You have probably heard a lot about zinc, and how it may improve your health. Some people swear by zinc for their colds, and others use it for the effects it has on healing. If you have been researching womens health vitamins, here is some information about how adding zinc can benefit your health.
What Is Zinc?
Zinc is classified as an essential trace element. Essential trace elements are required by your body, but only in very tiny amounts. Your body uses zinc to assist in cell replication and DNA creation. It is very important for periods of growth, so children and pregnant women should make sure they get the proper amounts of zinc. There is also evidence that shows zinc can help maintain eye health and vision. In older adults, taking zinc can prevent eye degeneration associated with the aging process.
How Can Zinc Improve My Health?
There are many over-the-counter immune treatments that include zinc. Zinc deficiency has been associated with lowered immune responses. Usually, zinc deficiency occurs in populations where access to nutritious food is limited. Children and older people in these areas are most at risk of zinc deficiency.
Zinc often comes up in discussions about treating the common cold. Lots of research has been done in this area, especially on lozenges and some other kinds of zinc supplements. While zinc may not fully relieve symptoms, there is evidence to show that zinc can reduce the length of the common cold.
Zinc is required in the healing process. It plays a role in cell reproduction and collagen creation for your skin. It also helps maintain your mucus membranes. People with skin ulcers may be prescribed zinc by their doctors to help their skin heal. It can be prescribed as an oral supplement or topical treatment.
Preventative Eye Health
As our eyes age, our vision can slowly degenerate. Zinc cannot improve vision already lost to age-related degeneration, but it can prevent further vision loss. Older adults may benefit from including zinc in their diet to keep their eyes healthy.
Do I Have a Zinc Deficiency?
Before making major changes to your diet or vitamin routine, you should talk to a doctor or nutritionist. Zinc deficiency can be hard to measure because of the way zinc is distributed in your body. Some people may have symptoms of zinc deficiency even if their lab results come back normal. Your doctor will need to give you an exam to rule out any other reasons for your symptoms before diagnosing you with zinc deficiency.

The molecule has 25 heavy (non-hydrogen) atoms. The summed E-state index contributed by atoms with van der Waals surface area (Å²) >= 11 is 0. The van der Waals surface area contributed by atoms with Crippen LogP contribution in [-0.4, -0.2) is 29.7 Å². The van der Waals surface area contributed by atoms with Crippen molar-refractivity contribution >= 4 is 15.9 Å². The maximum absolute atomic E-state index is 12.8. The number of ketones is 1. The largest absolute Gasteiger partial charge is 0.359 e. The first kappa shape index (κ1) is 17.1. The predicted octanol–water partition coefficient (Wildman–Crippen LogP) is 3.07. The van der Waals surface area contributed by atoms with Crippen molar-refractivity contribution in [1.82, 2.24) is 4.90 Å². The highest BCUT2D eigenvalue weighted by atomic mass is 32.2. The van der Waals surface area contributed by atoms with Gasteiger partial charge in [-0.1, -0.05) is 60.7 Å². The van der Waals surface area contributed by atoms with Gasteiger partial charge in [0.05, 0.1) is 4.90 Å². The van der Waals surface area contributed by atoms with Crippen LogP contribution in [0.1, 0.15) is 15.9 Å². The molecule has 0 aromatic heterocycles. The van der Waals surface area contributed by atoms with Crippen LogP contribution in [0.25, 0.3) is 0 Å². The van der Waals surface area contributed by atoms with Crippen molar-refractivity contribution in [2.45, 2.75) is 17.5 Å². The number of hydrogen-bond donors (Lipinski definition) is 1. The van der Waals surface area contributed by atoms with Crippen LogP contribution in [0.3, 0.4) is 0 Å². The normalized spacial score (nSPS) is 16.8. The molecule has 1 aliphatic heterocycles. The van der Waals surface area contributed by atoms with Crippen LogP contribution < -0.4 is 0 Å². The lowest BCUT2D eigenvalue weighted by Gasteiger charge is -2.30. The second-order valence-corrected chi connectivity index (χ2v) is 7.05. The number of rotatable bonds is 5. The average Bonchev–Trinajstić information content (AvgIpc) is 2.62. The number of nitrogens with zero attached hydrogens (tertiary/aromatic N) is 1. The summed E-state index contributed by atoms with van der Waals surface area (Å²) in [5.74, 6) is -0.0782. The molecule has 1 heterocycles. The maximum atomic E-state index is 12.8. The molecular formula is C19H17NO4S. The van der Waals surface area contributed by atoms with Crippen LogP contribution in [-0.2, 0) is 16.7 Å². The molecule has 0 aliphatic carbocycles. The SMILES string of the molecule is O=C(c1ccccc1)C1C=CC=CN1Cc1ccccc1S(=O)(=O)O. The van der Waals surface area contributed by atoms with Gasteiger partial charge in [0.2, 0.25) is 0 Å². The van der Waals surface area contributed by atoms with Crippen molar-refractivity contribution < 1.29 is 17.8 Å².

Being low in zinc can cause general feelings of unwellness and fatigue. This is because your body needs zinc to maintain immune health and normal cell production. Some people may also have digestive upset and a poor appetite. Interestingly, another symptom of zinc deficiency can be a loss of taste and smell.
People at Risk of Zinc Deficiency
Zinc is usually obtained in our diet through meat, so vegetarians may have lower levels of zinc. Additionally, whole grains and beans can lower your body's ability to absorb zinc. Many vegetarians base a lot of their diet on these food groups, which can lower zinc levels further.
Pregnant and breastfeeding women are also at risk of having low levels of zinc. Developing babies require lots of zinc to grow, which can deplete the amount in the mother's body. This is why the recommended amount of zinc for pregnant and breastfeeding women is more than for other groups of people.
People who have digestive problems may also have a zinc deficiency. Zinc is absorbed in your digestive tract, and so people with GI issues usually have lower levels. People with Crohn's disease and ulcerative colitis should make sure that they are addressing their nutritional needs with their doctor.
How Much Zinc Do I Need?
Everyone needs zinc, from newborn babies to elderly adults. The amount you need will change over your lifetime and is based on your life stage and gender. Children and teens generally need more zinc as they age because of the role zinc plays in healthy growth. The Food and Nutrition Board (FNB) sets daily recommended amounts for different vitamins and minerals.
Men and women have slightly different requirements for zinc. Women need 8 mg per day, and men need 11 mg per day. Pregnant and breastfeeding women need more zinc than others. Pregnant women need to work with their doctor to make sure they are meeting their nutritional needs but should plan to up their daily zinc.
Zinc in Your Diet
Many foods are great natural sources of zinc. Red meat and shellfish offer high levels of zinc. Fortified foods can also offer additional zinc when it is not found naturally. Breakfast cereals are commonly fortified with zinc.
It is possible to take too much zinc. There is both a chronic form of zinc toxicity and an acute form. If you have taken too much zinc in a single serving, you may suffer the effects of acute zinc toxicity. You may feel sick to your stomach, vomit, or have a headache.
Too much zinc can also affect how your body absorbs other minerals. Copper and iron are two other essential elements that can be impacted by high zinc levels. Chronic zinc toxicity can actually diminish your immune system and can have negative effects on your gastrointestinal tract.
Womens Health Vitamins With Zinc
The health industry is booming and it can be hard to separate quality vitamins and supplements from those filled with fillers and added ingredients. Always look for a vitamin that includes only what you need, and nothing that you don't. NAH! Liquid Vitamins are gluten and GMO-free, made from fresh fruits and vegetables, and formulated specifically for women. Check out a few available options like our Super Multivitamin and Minerals and our Zinc Complex supplement. Are you looking to add supplements to your diet? Contact our team today. We are ready to help you learn more about liquid vitamins and zinc.